Well look what the tide dragged in.
A rare megamouth shark washed ashore on a beach in the Philippines today. If you’ve never heard of these rubbery-lipped creatures, it’s probably because humans have only encountered them about 60 times, according to marine zoologist Christopher Bird and the Marine Wildlife Watch of the Philippines.
In fact, before 1976, nobody even knew they existed; which means knowledge of these sharks is incredibly limited. But we can say they’re nothing to worry about. Despite its menacing name, megamouth sharks are filter feeders that snack on small animals like jellyfish and plankton. Their giant mouths are actually lined with tiny teeth, as well as a bioluminescent patch that many scientists believe is used to lure prey. Here is another one caught last year:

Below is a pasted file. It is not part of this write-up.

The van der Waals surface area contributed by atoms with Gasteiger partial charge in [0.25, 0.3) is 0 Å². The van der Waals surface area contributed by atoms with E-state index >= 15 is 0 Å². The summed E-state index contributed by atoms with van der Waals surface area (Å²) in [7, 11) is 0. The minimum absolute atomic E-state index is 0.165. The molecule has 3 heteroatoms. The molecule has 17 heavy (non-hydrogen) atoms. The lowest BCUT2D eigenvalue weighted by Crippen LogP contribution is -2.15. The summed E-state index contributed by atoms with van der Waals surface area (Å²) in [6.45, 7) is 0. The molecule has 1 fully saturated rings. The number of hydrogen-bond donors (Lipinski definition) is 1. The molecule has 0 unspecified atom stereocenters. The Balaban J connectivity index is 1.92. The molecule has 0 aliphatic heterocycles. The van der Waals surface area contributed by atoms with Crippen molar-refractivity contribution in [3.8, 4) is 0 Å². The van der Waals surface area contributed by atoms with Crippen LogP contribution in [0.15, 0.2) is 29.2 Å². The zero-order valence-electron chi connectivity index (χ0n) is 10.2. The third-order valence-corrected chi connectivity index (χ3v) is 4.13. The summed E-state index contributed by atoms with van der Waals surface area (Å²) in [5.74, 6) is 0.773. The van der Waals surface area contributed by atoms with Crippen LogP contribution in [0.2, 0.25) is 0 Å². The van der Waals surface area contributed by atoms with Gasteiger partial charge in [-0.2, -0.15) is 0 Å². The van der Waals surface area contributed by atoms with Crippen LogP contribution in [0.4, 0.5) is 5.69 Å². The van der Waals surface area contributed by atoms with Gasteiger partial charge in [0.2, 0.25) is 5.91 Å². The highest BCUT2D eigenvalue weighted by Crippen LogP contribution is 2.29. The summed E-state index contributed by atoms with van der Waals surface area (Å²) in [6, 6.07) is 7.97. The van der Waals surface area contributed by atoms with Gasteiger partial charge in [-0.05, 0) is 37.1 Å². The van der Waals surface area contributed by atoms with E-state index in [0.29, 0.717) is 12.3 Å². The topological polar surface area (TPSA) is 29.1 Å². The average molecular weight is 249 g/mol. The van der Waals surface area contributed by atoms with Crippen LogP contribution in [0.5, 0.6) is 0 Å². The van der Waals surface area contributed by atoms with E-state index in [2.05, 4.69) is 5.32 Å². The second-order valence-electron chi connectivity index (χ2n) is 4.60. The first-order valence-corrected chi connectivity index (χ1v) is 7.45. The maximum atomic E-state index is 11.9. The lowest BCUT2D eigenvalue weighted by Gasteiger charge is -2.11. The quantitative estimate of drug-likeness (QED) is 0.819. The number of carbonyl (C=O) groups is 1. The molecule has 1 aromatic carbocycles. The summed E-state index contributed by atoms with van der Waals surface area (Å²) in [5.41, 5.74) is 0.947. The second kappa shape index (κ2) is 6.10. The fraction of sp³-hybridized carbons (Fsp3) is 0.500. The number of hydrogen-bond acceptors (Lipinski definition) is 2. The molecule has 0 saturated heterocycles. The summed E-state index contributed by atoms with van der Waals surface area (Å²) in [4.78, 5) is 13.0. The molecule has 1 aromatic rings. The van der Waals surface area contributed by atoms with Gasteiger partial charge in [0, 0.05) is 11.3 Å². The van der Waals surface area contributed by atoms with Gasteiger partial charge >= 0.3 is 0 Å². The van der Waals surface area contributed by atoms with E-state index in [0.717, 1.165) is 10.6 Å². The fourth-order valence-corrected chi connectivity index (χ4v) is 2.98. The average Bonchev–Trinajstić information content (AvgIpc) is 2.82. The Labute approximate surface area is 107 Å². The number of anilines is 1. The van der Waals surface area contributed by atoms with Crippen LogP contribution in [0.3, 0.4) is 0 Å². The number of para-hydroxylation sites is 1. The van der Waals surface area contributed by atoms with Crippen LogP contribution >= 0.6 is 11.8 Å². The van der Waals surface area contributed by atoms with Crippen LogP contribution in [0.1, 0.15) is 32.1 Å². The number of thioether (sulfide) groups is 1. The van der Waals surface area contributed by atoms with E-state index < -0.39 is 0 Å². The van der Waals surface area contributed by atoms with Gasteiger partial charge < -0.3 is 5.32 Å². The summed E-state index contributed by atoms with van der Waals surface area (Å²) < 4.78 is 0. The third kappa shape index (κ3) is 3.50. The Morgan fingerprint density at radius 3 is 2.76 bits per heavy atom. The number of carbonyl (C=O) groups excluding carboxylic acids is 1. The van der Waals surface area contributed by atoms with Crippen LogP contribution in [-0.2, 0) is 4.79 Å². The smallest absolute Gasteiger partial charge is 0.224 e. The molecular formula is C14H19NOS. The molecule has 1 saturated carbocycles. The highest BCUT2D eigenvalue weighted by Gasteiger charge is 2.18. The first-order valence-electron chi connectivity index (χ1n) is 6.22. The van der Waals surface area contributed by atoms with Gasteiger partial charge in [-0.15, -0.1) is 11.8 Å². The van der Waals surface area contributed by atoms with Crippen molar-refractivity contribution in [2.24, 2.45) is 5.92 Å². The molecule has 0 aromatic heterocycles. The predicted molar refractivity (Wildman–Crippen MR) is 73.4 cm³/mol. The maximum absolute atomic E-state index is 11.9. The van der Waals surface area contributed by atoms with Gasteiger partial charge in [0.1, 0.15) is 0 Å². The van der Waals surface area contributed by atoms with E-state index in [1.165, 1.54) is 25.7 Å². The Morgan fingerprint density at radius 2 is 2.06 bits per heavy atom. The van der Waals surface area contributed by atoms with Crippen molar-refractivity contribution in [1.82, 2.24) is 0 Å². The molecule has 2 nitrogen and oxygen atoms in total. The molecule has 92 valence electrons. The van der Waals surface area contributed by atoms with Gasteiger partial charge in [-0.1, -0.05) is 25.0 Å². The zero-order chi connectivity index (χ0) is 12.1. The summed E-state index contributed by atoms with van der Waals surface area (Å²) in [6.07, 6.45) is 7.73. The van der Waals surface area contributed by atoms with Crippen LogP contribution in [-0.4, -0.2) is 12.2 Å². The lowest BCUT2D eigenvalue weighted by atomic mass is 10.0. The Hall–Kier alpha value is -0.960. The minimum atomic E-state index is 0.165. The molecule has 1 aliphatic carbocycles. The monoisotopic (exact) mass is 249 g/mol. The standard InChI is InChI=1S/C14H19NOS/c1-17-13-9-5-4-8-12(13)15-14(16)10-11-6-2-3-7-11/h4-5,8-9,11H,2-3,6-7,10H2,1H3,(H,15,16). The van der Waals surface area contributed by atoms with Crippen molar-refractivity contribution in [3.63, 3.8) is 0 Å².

"Megamouth" Shark went ashore in Cagayan De Oro, Misamis Oriental. Photos courtesy of: Pry Rockwell pic.twitter.com/RfHCcfb0Gp
— Kate Ramos (@katiekatramos) July 2, 2014
Most megamouth shark sightings occur along the coasts of the Philippines, Japan and Taiwan. In the case of the 15 ft. beast hauled ashore today, however, the cause of death is still unknown.
By our estimates though, he was probably killed like this.
You can learn more about megamouth sharks in the video below.